Watchdog goes online to fight graft
Updated: 2014-12-10 08:00
By Zhang Yan(China Daily USA)
The top anti-graft watchdog has opened a special channel on its website to receive tipoffs about corrupt officials who flee abroad and transfer illegally acquired assets overseas.
"We welcome people at home and abroad reporting relevant corruption clues," the Communist Party of China Central Commission for Discipline Inspection said in a statement provided to China Daily on Tuesday.
"We will organize special anti-graft officers to accept them and protect the whistleblowers' rights in accordance with the law."
The statement said people providing tipoffs should first read the rules on the website and accept them. They will then receive access to a page on providing relevant information.
Under the rules, disciplinary inspection and supervision agencies welcome reports provided without anonymity, especially those giving real names of whistleblowers and their accurate contact details.
In recent years, a number of corrupt Chinese officials have fled to overseas countries, including the United States and Canada, transferring suspected corruption proceeds abroad, said Huang Shuxian, deputy head of the Central Commission for Discipline Inspection.
"This has seriously damaged the image of the Party and the government, and harmed social fairness and justice," he said.
"Fugitives will be punished according to the law in response to complaints from the public," he added.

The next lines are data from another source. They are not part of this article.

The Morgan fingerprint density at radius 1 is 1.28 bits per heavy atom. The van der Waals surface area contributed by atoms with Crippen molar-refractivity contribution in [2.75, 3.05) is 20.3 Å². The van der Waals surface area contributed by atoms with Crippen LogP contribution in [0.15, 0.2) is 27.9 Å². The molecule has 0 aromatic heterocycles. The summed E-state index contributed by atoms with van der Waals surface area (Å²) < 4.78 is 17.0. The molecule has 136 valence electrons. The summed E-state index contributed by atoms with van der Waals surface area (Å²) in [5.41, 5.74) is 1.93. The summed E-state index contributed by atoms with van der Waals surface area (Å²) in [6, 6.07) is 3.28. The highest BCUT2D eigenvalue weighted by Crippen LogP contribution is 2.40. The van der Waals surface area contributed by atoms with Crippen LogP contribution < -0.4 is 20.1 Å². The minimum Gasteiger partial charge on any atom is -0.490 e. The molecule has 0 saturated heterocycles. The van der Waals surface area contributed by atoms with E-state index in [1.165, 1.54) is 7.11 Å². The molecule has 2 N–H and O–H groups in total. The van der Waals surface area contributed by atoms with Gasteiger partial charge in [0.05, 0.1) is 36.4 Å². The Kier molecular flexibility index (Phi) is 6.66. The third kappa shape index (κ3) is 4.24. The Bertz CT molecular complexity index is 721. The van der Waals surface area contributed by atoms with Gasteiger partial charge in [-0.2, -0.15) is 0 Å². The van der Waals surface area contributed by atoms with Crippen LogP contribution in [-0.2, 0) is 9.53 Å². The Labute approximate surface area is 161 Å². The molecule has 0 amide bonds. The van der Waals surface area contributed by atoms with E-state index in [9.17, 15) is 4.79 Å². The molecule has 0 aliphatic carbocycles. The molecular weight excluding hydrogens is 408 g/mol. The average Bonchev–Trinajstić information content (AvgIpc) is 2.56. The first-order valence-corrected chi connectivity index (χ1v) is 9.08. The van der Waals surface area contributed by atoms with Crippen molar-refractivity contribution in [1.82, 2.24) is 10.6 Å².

Between 1984 and 2010, nearly 4,000 corrupt officials fled abroad, transferring more than $50 billion overseas, according to figures released by the commission in 2010.
By the end of last year, more than 150 corrupt officials were still at large in the US, with billions of yuan sent illegally to that country through money laundering and underground banks, according to the Ministry of Public Security.
In July, the ministry launched the "Fox Hunt 2014" campaign to trace economic fugitives on the run abroad and confiscate their ill-gotten gains.
Up to Dec 4, Chinese police had repatriated 428 suspected economic fugitives from 60 countries and regions to face trial. They comprised 197 who were captured and 231 who turned themselves in. Police also confiscated some of their suspected illegal assets.
Since November 2012, when the new leadership took office, President Xi Jinping has attached great importance to enhancing judicial cooperation with other countries to capture fugitives and recover their assets.
At the Asia-Pacific Economic Cooperation summit in Beijing in early November, leaders of APEC economies agreed to set up a law enforcement cooperation network to target corrupt officials.
Huang Feng, a law professor at Beijing Normal University, said China will strengthen judicial cooperation with other countries, especially the US and Australia, on sharing intelligence, investigating cases and combating money-laundering.
Hong Daode, a law professor at China University of Political Science and Law, said the Central Commission for Discipline Inspection will motivate the public to provide more corruption clues, especially tipoffs from abroad.
"Anti-graft officers will also use such clues to locate fugitives in some foreign countries and help to track their illegal assets," Hong added.